Burns, who is known as D.B., raised three children, made a living in high-tech sales and was divorced twice before she was overwhelmed by a bipolar disorder. Burns lives in an apartment owned by the Way Station in Frederick. In a room that doubles as a studio, she crafts small figurines of pregnant women and new mothers. She has sold her work for as much as $500 and is planning to donate one piece for the art auction.
"Creativity allows me -- the work itself allows me -- to step away from the pain and go into another place, another zone," said Burns, 57. "I walk away more comfortable. I walk away more at peace."
Marra, 41, said he was a teenager when the first symptoms of his illness appeared. Returning home from a family picnic, he became seized by fear that the police were after him, although he had done nothing wrong. Because there was a history of mental illness in his family, his parents sought help.
But Marra resisted. He found it difficult to admit that he had an illness that might mean a lifetime of care and medication. For a time, he lived on his own: hitchhiking, sleeping in a tent in the woods, living on what he could shoplift from convenience stores. Eventually his mother persuaded him to enter a mental institution, and he found his way to Way Station.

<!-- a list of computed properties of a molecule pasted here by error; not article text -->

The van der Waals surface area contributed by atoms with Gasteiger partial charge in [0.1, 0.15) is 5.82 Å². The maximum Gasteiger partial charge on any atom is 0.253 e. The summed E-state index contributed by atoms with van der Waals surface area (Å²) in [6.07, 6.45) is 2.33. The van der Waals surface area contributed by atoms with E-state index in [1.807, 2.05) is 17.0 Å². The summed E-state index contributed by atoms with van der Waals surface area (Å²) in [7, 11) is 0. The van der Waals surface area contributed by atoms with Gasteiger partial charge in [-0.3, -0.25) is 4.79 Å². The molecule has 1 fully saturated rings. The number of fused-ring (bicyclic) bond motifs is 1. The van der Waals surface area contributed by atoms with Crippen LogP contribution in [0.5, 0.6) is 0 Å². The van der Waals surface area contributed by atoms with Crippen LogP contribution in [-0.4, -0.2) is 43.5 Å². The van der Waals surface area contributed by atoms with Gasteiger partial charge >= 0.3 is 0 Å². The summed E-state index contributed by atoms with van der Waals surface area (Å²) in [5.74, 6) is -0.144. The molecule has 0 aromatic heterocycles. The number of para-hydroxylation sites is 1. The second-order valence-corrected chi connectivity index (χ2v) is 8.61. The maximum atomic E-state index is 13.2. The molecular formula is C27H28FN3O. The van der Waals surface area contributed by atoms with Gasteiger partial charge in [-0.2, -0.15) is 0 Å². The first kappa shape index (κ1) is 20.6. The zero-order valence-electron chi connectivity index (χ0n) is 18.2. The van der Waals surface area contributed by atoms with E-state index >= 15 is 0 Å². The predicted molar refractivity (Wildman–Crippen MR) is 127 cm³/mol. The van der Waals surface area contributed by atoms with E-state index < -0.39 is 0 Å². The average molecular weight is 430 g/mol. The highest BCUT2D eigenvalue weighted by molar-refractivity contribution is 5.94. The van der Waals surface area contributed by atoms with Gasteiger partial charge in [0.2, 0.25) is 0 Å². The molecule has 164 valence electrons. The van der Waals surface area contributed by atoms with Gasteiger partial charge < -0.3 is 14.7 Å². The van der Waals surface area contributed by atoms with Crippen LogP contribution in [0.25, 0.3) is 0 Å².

Marra, who has schizoaffective disorder, plans to make one or two pieces for the benefit, perhaps a dove-shaped jewelry box. On Friday he was toying with the idea of creating a box shaped like Frederick's church-dotted skyline, known as the Cluster of Spires. He also plans to open a woodworking business with a $7,000 state grant he received.
"I've told other members, 'Why don't you get involved in the wood shop and make something and do something different than sit around and drink coffee?' " he said. "It eases my mind. I feel like this is my calling, to do woodwork. And I don't mean to sound boastful, but I'm good at it."
Still, for people with a mental illness, the torment that colors their perception is sometimes so intense that it prevents them from engaging in just the activity that might relieve it. Sometimes Marra will step into the wood shop and turn to go.
"There's still times where I can't work," he said. "I can't go in the workshop and do something."
Copyright 2006, The Washington Post. All Rights Reserved.
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The Warning Signs Of An Impending Bipolar Disorder Manic Episode
Bipolar disorder - as the name implies - involves two distinct set of symptoms. One set throws the individual down into the depths of a massive depression. The other places the individual who suffers with bipolar disorder at the top of a peak manic episode.
Most everyone can eventually recognize the warning signs of an impending depressive episode related to bipolar disorder. More likely than not, individuals with bipolar disorder try very hard to avoid it.
However, for many individuals with bipolar disorder, it's more difficult to recognize the signs of an impending manic episode. After all, a manic episode of bipolar disorder can be mistaken in some cases - especially in the very early formation -- for the lifting of the corresponding mood swing of the depression.